In this currently challenging climate there’s an almost weekly negotiation over the budget of a prospective project. It’s often a 21st century variant on the buying-a-morroccan-carpet haggle (‘I’ve got this - will you do it for that?’), leaving you in a desperate scramble through the Excel spreadsheet to see if anything will be left over after 6 months at the coalface.
But recently, in America, watching the bizarre show ‘Barter Kings’, I was reminded that there is another way. In case you haven’t seen it, two strangely muscled brothers (shown above) trade their way up through multiple transactions without ever delving into their wallets. They generally succeed in turning things like dodgy old dirt bikes into pool tables (although the presence of the film crew might grease the cogs of the deals a little).
At johnson banks we’ve experimented with barter several times in the past, especially when we’ve valued what was on offer. Many weeks were spent analysing the marketing prospects of Lowden guitars in Northern Ireland, paid for with a rather rare (and rather lovely) baritone guitar.
Still with wood and steel strings, a long tranche of work for a company who import meticulously hand-made guitars was eventually rewarded with our own meticulously hand-made example. Not your average Kumbaya camp-fire strummer, but only the 44th ever made by one of the rising stars of American lutherie, worth an eye-watering amount and something to treasure. That’s if I ever dare play it.
We even had a project turn into a ‘free bar’, once. The design bill for a Chelsea restaurant’s identity was converted into the mother of all bar tabs and for the best part of a year the team enjoyed their Friday (and Tuesday, and Wednesday) nights out, munched on mid-level hamburgers and guzzled imported beer. Personally, I hated the place and only went twice, but maybe that wasn’t the point – the equivalent of a free staff canteen had a lot of plus points and that tab was gone within a year.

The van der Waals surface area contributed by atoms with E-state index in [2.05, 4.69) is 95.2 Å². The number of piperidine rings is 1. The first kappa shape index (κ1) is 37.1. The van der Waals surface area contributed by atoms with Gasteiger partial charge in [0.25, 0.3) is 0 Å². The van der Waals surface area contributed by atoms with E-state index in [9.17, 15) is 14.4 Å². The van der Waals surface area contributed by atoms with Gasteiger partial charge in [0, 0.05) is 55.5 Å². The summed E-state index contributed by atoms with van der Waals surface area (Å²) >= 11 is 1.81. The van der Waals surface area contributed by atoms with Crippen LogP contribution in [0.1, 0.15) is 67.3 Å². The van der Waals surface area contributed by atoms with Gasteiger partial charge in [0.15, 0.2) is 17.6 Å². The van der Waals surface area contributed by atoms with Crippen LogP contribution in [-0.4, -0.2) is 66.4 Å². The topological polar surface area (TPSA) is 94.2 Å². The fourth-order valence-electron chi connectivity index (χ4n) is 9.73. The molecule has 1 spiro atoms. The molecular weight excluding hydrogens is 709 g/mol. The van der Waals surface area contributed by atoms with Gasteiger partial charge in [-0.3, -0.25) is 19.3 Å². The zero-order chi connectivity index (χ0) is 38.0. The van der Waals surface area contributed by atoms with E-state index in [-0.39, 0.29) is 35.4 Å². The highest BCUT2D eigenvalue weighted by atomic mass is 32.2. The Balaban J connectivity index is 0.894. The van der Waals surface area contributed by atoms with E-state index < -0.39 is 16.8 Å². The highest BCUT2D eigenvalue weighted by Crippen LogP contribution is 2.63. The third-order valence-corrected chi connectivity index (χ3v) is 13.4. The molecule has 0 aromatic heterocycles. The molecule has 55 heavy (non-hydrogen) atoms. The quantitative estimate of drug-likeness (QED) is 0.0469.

Now, at times on each project there were moments when I might have taken the cash. But as these weren’t ‘moneyed’ projects anyway, a small cheque wouldn’t have been remembered for more than one bank statement, whilst an instrument or night out will (or at least that’s what I tell the accountant).
The key to success is if the ‘trade’ seems valuable to you. Stefan Sagmeister, when quizzed admitted he’d only bartered once: ‘15 years ago against a John Baldessari print, it still hangs in my home office now’. I looked it up – prices seem to hover around $8,000 – $10,000, so not a bad bit of haggling there. Spin’s Tony Brook admitted to me that he ‘did a booklet for a signed Evelyn Waugh book once. It still seems like a good deal’.
Some barters are just, well, strange. Turner Duckworth once took part payment in olives and olive oil (as a staged payment over several years). Sean Adams of Adams Morioka admitted to me that ‘the oddest item we took as a barter was $25,000 worth of hair care products. $100 bottles of shampoo, conditioner, and other stuff. We used them as parting gifts for any client who visited, holiday gifts, and for our own personal use. When the stuff ran out, we found ourselves spoiled after using extremely expensive shampoo for years.’
Other than dressing salads or maintaining the perfect hair, maybe another way would be to target clients with products YOU want, then offering your services in exchange? Here’s an example: yes I’d like to upgrade all my computer software but no I don’t seem to have £10,000 in my back pocket. Maybe I should call Adobe and offer them our services as a trade. Now that would be an intriguing phone call.
Any deal of course assumes the achilles heel of barter can be resolved – that the value of each person’s goods or services can be decided, then balanced out to each side’s approval. And ‘proactive’ barter where you actively seek out the trade – doesn’t that seem a bit desperate? Maybe. But if the world economy gets any worse, perhaps returning to the origins of trade might not be such a bad idea.
By Michael Johnson
This piece was originally written for Kyoorius magazine
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